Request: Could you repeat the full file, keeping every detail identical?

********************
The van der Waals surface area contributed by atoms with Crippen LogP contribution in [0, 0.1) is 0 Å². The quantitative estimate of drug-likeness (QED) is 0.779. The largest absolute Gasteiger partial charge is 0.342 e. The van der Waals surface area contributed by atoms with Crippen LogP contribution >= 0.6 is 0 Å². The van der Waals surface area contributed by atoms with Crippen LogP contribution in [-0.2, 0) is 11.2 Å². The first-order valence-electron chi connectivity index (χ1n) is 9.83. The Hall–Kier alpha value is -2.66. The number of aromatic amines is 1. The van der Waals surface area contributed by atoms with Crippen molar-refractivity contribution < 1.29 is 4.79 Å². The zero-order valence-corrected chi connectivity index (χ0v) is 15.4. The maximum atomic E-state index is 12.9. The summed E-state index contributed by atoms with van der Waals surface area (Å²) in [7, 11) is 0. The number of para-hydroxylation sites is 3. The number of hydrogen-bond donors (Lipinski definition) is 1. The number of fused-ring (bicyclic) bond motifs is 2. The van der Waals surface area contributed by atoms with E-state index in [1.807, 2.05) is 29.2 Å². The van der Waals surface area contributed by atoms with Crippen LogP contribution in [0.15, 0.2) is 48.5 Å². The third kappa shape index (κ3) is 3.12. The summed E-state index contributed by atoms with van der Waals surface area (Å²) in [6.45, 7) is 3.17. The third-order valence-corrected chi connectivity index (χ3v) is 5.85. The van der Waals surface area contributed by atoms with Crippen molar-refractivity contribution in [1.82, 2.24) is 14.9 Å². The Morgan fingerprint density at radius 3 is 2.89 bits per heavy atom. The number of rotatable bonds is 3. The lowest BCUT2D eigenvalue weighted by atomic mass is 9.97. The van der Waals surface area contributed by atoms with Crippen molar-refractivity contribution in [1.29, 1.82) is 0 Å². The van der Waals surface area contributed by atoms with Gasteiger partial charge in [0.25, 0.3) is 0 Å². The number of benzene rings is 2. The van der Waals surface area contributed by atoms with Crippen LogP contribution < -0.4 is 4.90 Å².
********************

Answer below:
The van der Waals surface area contributed by atoms with Crippen LogP contribution in [0, 0.1) is 0 Å². The quantitative estimate of drug-likeness (QED) is 0.779. The largest absolute Gasteiger partial charge is 0.342 e. The van der Waals surface area contributed by atoms with Crippen LogP contribution >= 0.6 is 0 Å². The van der Waals surface area contributed by atoms with Crippen LogP contribution in [-0.2, 0) is 11.2 Å². The first-order valence-electron chi connectivity index (χ1n) is 9.83. The Hall–Kier alpha value is -2.66. The number of aromatic amines is 1. The van der Waals surface area contributed by atoms with Crippen molar-refractivity contribution < 1.29 is 4.79 Å². The zero-order valence-corrected chi connectivity index (χ0v) is 15.4. The maximum atomic E-state index is 12.9. The summed E-state index contributed by atoms with van der Waals surface area (Å²) in [7, 11) is 0. The number of para-hydroxylation sites is 3. The number of hydrogen-bond donors (Lipinski definition) is 1. The number of fused-ring (bicyclic) bond motifs is 2. The van der Waals surface area contributed by atoms with E-state index in [1.807, 2.05) is 29.2 Å². The van der Waals surface area contributed by atoms with Crippen LogP contribution in [0.15, 0.2) is 48.5 Å². The third kappa shape index (κ3) is 3.12. The summed E-state index contributed by atoms with van der Waals surface area (Å²) in [6.45, 7) is 3.17. The third-order valence-corrected chi connectivity index (χ3v) is 5.85. The van der Waals surface area contributed by atoms with Crippen molar-refractivity contribution in [1.82, 2.24) is 14.9 Å². The Morgan fingerprint density at radius 3 is 2.89 bits per heavy atom. The number of rotatable bonds is 3. The lowest BCUT2D eigenvalue weighted by atomic mass is 9.97. The van der Waals surface area contributed by atoms with Crippen molar-refractivity contribution in [1.29, 1.82) is 0 Å². The van der Waals surface area contributed by atoms with Gasteiger partial charge in [0.25, 0.3) is 0 Å². The number of benzene rings is 2. The van der Waals surface area contributed by atoms with Crippen LogP contribution < -0.4 is 4.90 Å².